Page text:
By David Suzuki with Faisal Moola

One of the most interesting things I learned while crossing Canada earlier this year is that Canadians are excited about embracing change. People are sick of just hearing about problems like air pollution and global warming — they want to do something about them.

That's why I volunteered for an energy-conservation ad campaign for Powerwise, a partnership between local Ontario electrical utilities and the Government of Ontario. We've completed two television commercials and some print and outdoor advertising, all of which folks in Ontario can expect to see plenty of this summer.

For the local electrical utilities, their main goal is to reduce electrical consumption and avoid brownouts, where demand for power outstrips supply. California used similar public-awareness campaigns to successfully reduce its electricity consumption. I hope Powerwise has a similar effect in Ontario.

While avoiding brownouts is an obvious benefit, reducing our electricity consumption is also extremely important from a public and environmental health perspective. Generating electricity can have significant environmental and social costs, depending on the source of the power. Alberta, Saskatchewan and Nova Scotia, for example, generate the majority of their power from coal, which has a large air pollution and global warming footprint.

Other provinces use combinations of hydroelectricity, oil, natural gas, diesel and other fuels to generate electricity. Ontario is blessed with a huge land base and obtains a quarter of its electricity from large-scale hydroelectric dams. Although dams don't burn fossil fuels, they do flood vast areas of land. And the decomposition of organic matter under that water can release substantial amounts of methane, a powerful greenhouse gas.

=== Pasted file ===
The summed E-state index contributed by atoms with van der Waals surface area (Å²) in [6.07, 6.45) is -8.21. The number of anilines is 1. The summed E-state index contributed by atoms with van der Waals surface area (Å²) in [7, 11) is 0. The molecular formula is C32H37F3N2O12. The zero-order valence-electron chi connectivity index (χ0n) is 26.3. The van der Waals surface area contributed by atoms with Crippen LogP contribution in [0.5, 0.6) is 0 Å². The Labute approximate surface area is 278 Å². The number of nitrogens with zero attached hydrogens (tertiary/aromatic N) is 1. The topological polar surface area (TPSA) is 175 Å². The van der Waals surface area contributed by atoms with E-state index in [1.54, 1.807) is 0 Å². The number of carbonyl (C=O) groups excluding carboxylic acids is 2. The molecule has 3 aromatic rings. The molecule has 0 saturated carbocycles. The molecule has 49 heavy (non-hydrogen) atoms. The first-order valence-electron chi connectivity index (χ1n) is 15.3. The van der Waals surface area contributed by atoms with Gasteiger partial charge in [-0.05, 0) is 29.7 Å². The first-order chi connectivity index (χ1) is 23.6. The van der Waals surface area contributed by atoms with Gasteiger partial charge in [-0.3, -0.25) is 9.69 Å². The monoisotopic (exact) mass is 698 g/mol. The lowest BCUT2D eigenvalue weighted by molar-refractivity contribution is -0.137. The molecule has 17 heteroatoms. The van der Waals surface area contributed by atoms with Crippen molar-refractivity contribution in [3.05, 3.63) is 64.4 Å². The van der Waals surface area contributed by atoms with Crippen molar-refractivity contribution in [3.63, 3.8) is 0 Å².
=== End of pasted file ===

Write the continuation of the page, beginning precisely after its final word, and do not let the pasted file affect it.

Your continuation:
More than half of Ontario's power actually comes from nuclear energy, which is generally perceived as having a smaller carbon footprint than fossil fuels. But nuclear power plants are enormously complex and expensive, and they still suffer from waste storage and safety concerns. And although they don't release greenhouse gases when generating electricity, they certainly do "upstream," since mining the fuels, building the power plants and disposing of the waste are all tremendously energy intensive. Another 18 per cent of Ontario's power comes from fossil fuels — largely coal.

Low-impact renewable energy, like wind power, has only recently started making inroads into Ontario. These energy sources emit very little in the way of air pollutants or greenhouse gases. In theory, most new electricity demand in the province could be met through the use of low-impact renewables, but only if we get serious about energy conservation — hence, the ads. My hope is that Ontario doesn't have to build expensive and unreliable nuclear power plants, or polluting coal-fired generators. We can accomplish that, and put that money into renewable energy instead, but only if we develop a culture of energy conservation in Ontario.

That won't happen overnight. In fact, at first glance, the focus of the ads may seem like pretty small potatoes — changing lightbulbs and getting rid of old beer fridges, for example. But we have to start somewhere and, when millions of people make small changes, they really add up. That's why I, and my foundation, volunteered to help with the ads. We want to help people in Ontario, and ultimately the entire country, to start down a road to conservation.

Really, the ads are just a beginning. But the small steps they represent will start a new way of looking at things and a new way of thinking about electricity. We certainly can't stop at these small steps. But even small steps can take you a great distance if you make enough of them.

June 1, 2007